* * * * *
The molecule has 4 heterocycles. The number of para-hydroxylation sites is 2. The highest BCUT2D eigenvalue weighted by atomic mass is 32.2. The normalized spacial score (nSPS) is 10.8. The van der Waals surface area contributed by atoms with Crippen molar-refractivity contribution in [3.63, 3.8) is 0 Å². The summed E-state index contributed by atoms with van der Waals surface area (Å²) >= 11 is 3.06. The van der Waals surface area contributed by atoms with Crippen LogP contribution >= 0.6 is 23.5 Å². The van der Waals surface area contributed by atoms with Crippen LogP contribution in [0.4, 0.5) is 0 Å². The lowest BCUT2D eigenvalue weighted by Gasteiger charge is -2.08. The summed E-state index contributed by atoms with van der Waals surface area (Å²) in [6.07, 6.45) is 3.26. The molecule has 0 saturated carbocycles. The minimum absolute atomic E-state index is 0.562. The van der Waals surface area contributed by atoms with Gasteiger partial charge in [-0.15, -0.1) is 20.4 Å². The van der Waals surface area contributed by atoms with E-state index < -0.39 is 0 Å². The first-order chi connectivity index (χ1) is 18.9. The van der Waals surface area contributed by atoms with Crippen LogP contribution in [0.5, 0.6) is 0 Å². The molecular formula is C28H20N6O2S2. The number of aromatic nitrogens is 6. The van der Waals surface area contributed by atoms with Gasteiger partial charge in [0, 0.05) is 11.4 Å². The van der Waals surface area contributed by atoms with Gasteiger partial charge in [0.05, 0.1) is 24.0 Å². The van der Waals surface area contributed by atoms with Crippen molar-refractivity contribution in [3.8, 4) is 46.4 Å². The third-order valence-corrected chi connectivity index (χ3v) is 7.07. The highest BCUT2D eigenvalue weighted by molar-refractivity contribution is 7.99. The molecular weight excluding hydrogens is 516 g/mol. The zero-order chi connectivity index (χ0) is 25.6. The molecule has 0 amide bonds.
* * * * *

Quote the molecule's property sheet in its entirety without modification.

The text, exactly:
The molecule has 4 heterocycles. The number of para-hydroxylation sites is 2. The highest BCUT2D eigenvalue weighted by atomic mass is 32.2. The normalized spacial score (nSPS) is 10.8. The van der Waals surface area contributed by atoms with Crippen molar-refractivity contribution in [3.63, 3.8) is 0 Å². The summed E-state index contributed by atoms with van der Waals surface area (Å²) >= 11 is 3.06. The van der Waals surface area contributed by atoms with Crippen LogP contribution >= 0.6 is 23.5 Å². The van der Waals surface area contributed by atoms with Crippen LogP contribution in [0.4, 0.5) is 0 Å². The lowest BCUT2D eigenvalue weighted by Gasteiger charge is -2.08. The summed E-state index contributed by atoms with van der Waals surface area (Å²) in [6.07, 6.45) is 3.26. The molecule has 0 saturated carbocycles. The minimum absolute atomic E-state index is 0.562. The van der Waals surface area contributed by atoms with Gasteiger partial charge in [-0.15, -0.1) is 20.4 Å². The van der Waals surface area contributed by atoms with E-state index < -0.39 is 0 Å². The first-order chi connectivity index (χ1) is 18.9. The van der Waals surface area contributed by atoms with Crippen LogP contribution in [0.5, 0.6) is 0 Å². The molecular formula is C28H20N6O2S2. The number of aromatic nitrogens is 6. The van der Waals surface area contributed by atoms with Gasteiger partial charge in [0, 0.05) is 11.4 Å². The van der Waals surface area contributed by atoms with Gasteiger partial charge in [0.05, 0.1) is 24.0 Å². The van der Waals surface area contributed by atoms with Crippen molar-refractivity contribution in [3.8, 4) is 46.4 Å². The third-order valence-corrected chi connectivity index (χ3v) is 7.07. The highest BCUT2D eigenvalue weighted by molar-refractivity contribution is 7.99. The molecular weight excluding hydrogens is 516 g/mol. The zero-order chi connectivity index (χ0) is 25.6. The molecule has 0 amide bonds.